Renowned sex columnist Dan Savage, who is an openly gay man, will be taking his popular sex and relationship advice column to MTV in a show appropriately called "Savage U" where he intends to educate your college student about the importance of honesty over just about anything else, including fidelity.
He is of course the author of the "It Gets Better" campaign, which I liked as being (unlike most responses) apparently clearly targeted to the problem of gay teen suicides, and not using them for some other purposes.
There was a thoughtful analysis of his sexual ethics in the Washington Monthly recently, for folks who want to get a taste of what he writes.
The essay, by a Lutheran Minister, ends by pointing out where Savage ethics lead. A young man, in love with his girlfriend, with whom he has had a rather open and satisfying sexual relationship, but is tempted by more "sexual variety" asks how he can ask for that without ruining his relationship, which he values.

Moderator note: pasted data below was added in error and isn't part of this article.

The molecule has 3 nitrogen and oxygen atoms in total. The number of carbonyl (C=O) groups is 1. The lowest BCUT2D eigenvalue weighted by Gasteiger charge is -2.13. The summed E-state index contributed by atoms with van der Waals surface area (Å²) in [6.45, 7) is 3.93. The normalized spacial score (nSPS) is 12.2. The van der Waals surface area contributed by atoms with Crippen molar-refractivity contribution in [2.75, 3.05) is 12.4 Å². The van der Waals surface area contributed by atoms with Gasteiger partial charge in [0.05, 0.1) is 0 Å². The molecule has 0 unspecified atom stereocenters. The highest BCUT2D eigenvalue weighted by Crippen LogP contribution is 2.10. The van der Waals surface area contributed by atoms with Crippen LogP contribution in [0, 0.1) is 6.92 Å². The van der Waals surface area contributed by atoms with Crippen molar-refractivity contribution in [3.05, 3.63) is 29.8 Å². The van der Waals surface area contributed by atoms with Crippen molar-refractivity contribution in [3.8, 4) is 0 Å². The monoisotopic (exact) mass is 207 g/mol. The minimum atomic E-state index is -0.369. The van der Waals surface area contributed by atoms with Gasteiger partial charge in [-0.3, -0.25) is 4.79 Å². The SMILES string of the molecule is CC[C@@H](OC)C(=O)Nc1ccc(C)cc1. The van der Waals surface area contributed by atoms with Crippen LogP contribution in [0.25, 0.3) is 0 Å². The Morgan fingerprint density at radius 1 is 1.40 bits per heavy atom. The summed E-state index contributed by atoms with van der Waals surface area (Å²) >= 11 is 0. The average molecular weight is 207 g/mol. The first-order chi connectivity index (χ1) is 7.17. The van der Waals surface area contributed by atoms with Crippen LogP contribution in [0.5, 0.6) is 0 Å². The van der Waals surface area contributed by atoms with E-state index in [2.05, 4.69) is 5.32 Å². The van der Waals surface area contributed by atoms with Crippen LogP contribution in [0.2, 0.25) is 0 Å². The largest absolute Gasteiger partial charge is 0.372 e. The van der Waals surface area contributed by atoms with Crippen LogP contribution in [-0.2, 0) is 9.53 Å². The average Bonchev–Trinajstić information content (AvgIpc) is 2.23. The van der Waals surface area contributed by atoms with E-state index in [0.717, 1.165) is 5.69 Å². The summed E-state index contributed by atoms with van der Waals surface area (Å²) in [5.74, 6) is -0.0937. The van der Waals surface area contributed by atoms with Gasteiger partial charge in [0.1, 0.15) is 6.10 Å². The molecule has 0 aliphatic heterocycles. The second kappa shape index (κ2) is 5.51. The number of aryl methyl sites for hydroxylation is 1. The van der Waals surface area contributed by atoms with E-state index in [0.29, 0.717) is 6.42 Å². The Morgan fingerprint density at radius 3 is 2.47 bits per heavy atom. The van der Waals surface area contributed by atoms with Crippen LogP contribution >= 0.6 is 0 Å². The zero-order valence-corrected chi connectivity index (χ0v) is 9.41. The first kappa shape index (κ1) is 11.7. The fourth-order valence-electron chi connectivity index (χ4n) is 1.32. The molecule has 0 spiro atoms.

Savage, who for all his experience, does not know what women are like, advises him to tell her openly and honestly what he wants, because otherwise the young man will just cheat on her.
The Lutheran minister, wiser in the ways of men and women, suggests that this young man is going to get pretty lonely looking for another woman able to give him all this young woman does--and who doesn't mind his playing around on the side.
The possibility of taming one's sexual desire for the sake of another, or of a vow, is not in the Savage moral imagination. Libido will have out, and honesty about that is the best policy.
He brings, in other words, the best of gay sexual ethics and experience to a straight audience, with potentially disastrous results.